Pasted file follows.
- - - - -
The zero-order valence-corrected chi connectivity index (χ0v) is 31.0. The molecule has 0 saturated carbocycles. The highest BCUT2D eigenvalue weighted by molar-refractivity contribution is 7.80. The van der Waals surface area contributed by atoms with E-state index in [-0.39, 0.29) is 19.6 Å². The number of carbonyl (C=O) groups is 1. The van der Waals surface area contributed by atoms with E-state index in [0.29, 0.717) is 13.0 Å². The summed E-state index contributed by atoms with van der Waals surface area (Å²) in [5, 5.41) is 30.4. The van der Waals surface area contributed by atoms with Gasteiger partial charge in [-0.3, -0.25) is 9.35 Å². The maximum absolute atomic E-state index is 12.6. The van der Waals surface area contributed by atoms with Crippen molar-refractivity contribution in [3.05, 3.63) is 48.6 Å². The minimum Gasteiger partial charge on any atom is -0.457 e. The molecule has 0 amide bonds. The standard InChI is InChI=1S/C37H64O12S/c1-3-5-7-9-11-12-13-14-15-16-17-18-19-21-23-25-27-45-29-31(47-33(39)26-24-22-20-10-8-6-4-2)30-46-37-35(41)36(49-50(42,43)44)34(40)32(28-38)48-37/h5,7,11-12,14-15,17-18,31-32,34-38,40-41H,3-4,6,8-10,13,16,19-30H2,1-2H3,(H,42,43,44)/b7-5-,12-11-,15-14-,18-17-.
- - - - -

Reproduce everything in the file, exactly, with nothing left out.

The zero-order valence-corrected chi connectivity index (χ0v) is 31.0. The molecule has 0 saturated carbocycles. The highest BCUT2D eigenvalue weighted by molar-refractivity contribution is 7.80. The van der Waals surface area contributed by atoms with E-state index in [-0.39, 0.29) is 19.6 Å². The number of carbonyl (C=O) groups is 1. The van der Waals surface area contributed by atoms with E-state index in [0.29, 0.717) is 13.0 Å². The summed E-state index contributed by atoms with van der Waals surface area (Å²) in [5, 5.41) is 30.4. The van der Waals surface area contributed by atoms with Gasteiger partial charge in [-0.3, -0.25) is 9.35 Å². The maximum absolute atomic E-state index is 12.6. The van der Waals surface area contributed by atoms with Crippen molar-refractivity contribution in [3.05, 3.63) is 48.6 Å². The minimum Gasteiger partial charge on any atom is -0.457 e. The molecule has 0 amide bonds. The standard InChI is InChI=1S/C37H64O12S/c1-3-5-7-9-11-12-13-14-15-16-17-18-19-21-23-25-27-45-29-31(47-33(39)26-24-22-20-10-8-6-4-2)30-46-37-35(41)36(49-50(42,43)44)34(40)32(28-38)48-37/h5,7,11-12,14-15,17-18,31-32,34-38,40-41H,3-4,6,8-10,13,16,19-30H2,1-2H3,(H,42,43,44)/b7-5-,12-11-,15-14-,18-17-.